March 22nd, 2014 8:35 AM by Jackie A. Graves
It's the era of home automation, and it's either the best thing to ever happen to people who love technology, and of course, having their lives made easier, or will spell the end of civilization, as we know it. Perhaps that's a bit strong, but there is a growing contingent of folks who are decrying today's advancements.
So are you really in danger? Read on.
First a mini tutorial on home automation...
In a nutshell, home automation is the ability to control inanimate things "with a simple push of a button (or a voice command)." Sounds dandy, right?
"Home automation has been dubbed the future of humankind since the 1950s. However, only now are we beginning to truly realize how much effort it frees us from," they said. "Thanks to Wi-Fi enabled home automation systems, you can "tell" your home to switch on the lights, turn the air on, boil a kettle of tea, microwave a meal, vacuum the house and even fill a bath up without physically doing any of these things."
The coolest, we mean laziest products
Simplisafe calls it a "smart device renaissance, comparing today's "iPhones, voice-activated TVs, and lights that come on when you enter the room" to "17th century Europe's paintings, sculptures, and architecture." But, they caution, "as devices get smarter, will that free us up to get smarter, too? Or will it just make us lazier and more sedentary until we might as well be trapped in the Matrix?"
They took a look at six products that are part of that renaissance, and gave each of them a laziness score. The least lazy at 7 out of 10: the Roomba (personally one of our favorite products for its ability to take over one of America's most hated chores - vacuuming).
Simplisafe also called out Smart Fridges by Samsung (laziness Score: 6 out of 10). HomeChat from LG, showcased at this year's Consumer Electronics Show (CES) takes the smart fridge idea a step further. It "lets people fire off text messages to appliances in natural language and then get responses couched in slightly playful attitude," said NDTV Gadgets. "LG devices that can synch to the network include a washer, stove, refrigerator and a robotic vacuum. The refrigerator can text its owner when food is a day or so from spoiling, or respond to queries such as ‘How much beer is left?'"
Enblink with Voice Commands received a 9 out of 10 on the laziness scale. This product plugs into Google TV and turns your whole house into voice command central. "You can plug your Enblink into a central box and use it to program any Z-Wave appliances (door locks, lights, etc.) to obey vocal commands. It's like Siri, but for your whole house."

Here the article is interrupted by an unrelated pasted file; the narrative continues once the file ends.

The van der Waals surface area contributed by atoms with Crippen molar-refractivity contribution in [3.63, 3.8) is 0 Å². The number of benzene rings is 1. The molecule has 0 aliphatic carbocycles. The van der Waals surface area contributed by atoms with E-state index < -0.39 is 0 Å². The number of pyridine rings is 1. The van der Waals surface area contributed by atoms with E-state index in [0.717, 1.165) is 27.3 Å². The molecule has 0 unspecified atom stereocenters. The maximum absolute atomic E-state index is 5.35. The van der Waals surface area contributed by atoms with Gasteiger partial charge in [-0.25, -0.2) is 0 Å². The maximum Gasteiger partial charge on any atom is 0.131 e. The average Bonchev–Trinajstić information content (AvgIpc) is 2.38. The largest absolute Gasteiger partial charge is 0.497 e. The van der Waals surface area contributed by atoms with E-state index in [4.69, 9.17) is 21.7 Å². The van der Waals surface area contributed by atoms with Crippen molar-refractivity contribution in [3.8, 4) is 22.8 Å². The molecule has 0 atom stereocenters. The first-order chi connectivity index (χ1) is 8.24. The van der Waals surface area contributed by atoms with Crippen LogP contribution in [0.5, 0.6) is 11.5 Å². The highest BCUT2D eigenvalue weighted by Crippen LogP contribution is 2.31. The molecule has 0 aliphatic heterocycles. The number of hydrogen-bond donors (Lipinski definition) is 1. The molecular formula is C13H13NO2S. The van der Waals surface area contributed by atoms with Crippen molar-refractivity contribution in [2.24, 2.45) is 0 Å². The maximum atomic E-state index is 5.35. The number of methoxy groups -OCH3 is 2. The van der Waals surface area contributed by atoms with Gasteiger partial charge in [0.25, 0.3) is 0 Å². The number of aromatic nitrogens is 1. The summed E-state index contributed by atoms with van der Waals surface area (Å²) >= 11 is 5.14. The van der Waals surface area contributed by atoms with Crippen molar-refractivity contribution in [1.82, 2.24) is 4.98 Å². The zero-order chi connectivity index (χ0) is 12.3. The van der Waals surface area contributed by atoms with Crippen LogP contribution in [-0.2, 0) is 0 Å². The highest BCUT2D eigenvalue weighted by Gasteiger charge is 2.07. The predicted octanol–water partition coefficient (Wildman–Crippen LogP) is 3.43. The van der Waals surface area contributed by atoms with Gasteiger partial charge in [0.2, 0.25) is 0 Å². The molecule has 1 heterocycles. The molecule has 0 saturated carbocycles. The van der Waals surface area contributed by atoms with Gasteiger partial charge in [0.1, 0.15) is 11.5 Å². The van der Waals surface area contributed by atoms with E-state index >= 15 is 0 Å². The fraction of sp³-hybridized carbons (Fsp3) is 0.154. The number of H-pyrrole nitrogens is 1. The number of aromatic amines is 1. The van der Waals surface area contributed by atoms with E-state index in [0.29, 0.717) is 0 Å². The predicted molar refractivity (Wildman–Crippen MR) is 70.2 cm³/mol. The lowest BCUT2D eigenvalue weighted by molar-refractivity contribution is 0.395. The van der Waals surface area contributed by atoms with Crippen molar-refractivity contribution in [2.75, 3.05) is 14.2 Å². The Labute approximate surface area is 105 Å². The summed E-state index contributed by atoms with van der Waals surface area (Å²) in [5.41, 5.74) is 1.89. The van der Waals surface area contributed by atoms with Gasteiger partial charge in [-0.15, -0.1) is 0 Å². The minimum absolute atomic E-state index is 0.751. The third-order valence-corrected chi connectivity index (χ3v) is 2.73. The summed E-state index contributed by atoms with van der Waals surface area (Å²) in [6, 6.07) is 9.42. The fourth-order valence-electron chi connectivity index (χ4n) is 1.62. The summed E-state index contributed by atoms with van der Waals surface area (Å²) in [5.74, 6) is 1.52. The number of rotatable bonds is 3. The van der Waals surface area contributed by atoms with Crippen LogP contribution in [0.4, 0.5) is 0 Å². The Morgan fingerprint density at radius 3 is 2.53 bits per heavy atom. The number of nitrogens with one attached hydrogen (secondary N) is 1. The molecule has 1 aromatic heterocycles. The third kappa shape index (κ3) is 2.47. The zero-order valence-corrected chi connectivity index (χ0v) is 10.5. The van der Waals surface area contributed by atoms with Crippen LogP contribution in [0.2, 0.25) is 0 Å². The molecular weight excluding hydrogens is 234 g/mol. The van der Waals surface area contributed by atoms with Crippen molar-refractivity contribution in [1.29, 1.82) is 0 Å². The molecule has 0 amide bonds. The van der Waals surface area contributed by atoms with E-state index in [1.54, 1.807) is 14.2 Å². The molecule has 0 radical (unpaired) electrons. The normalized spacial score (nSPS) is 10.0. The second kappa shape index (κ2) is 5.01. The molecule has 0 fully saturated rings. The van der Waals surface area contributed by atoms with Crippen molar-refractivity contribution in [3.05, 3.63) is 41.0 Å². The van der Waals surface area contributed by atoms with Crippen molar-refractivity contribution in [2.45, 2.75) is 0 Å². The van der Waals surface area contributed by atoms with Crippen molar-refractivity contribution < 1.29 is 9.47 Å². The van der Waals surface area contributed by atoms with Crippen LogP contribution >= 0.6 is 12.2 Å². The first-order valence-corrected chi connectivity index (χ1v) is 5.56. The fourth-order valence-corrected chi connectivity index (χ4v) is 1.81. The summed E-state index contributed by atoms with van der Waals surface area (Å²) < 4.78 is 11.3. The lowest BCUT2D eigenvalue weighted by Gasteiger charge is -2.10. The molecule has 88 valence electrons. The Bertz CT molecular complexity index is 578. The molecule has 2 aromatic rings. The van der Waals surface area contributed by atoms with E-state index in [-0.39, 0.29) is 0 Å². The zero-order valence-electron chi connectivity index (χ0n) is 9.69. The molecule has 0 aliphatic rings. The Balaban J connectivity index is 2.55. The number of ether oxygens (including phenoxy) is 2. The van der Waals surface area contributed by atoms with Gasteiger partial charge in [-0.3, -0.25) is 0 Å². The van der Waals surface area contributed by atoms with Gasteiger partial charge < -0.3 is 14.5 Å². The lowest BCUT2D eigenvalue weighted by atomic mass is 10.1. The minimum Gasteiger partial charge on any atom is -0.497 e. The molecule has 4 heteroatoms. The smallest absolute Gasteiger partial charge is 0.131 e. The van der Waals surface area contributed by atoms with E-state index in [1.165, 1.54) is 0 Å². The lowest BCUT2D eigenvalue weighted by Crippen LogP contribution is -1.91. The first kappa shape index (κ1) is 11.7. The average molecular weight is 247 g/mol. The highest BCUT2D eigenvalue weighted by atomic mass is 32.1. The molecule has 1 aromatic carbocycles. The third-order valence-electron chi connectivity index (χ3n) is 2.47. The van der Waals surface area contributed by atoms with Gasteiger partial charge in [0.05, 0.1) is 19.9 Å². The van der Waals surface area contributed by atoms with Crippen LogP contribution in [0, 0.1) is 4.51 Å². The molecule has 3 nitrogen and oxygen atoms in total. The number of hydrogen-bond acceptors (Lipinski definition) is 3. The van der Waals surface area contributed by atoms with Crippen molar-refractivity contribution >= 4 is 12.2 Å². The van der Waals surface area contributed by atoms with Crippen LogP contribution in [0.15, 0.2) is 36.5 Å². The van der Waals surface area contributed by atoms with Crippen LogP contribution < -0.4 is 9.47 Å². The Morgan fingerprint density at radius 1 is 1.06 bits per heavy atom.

The only product to score a 10 out of 10 was Revolv. "Sick of having to hit different buttons to rev up your Roomba, cool down your Smart Fridge, and open your garage? Revolv allows you to control all of your smart appliances using one interface on your phone," they said. "Swipe and tap your way to a fully automated day. Revolv does the unimaginable - it actually automates home automation. It's one step removed from doing your bidding by literally reading your mind."
Now that's cool. We mean, it's terrible. Can it be both?
PC Tech Authority doesn't think so. Their article entitled "How Modern Technology is Making Us Lazy and Stupid" is pretty clear. And pretty harsh.
"For starters, automated or semi-automated software doesn't require much human interaction, and in many cases doesn't require much of any analytical thinking," they said. "Smart phones might be smart, they make the average person lazy, stupid, and unproductive at best."
That doesn't seem to be stopping anyone from buying them, or buying the companies that make them.
Just take Google's purchase of Nest Labs for $3.2 billion. Nest Labs is "the company behind some of the highest profile home automation products now available," said PC mag. And there is no lack of competition in the market if CES was any indication.
So expect products that will tell you when you need to wash your hair - and then do it for you - or beep when your clothes have achieved a certain level of funk, then signal a robot to come retrieve them and start a load of laundry coming on the market soon. At least when you take your shirt off you’ll have to raise your arms. That’s exercise, right?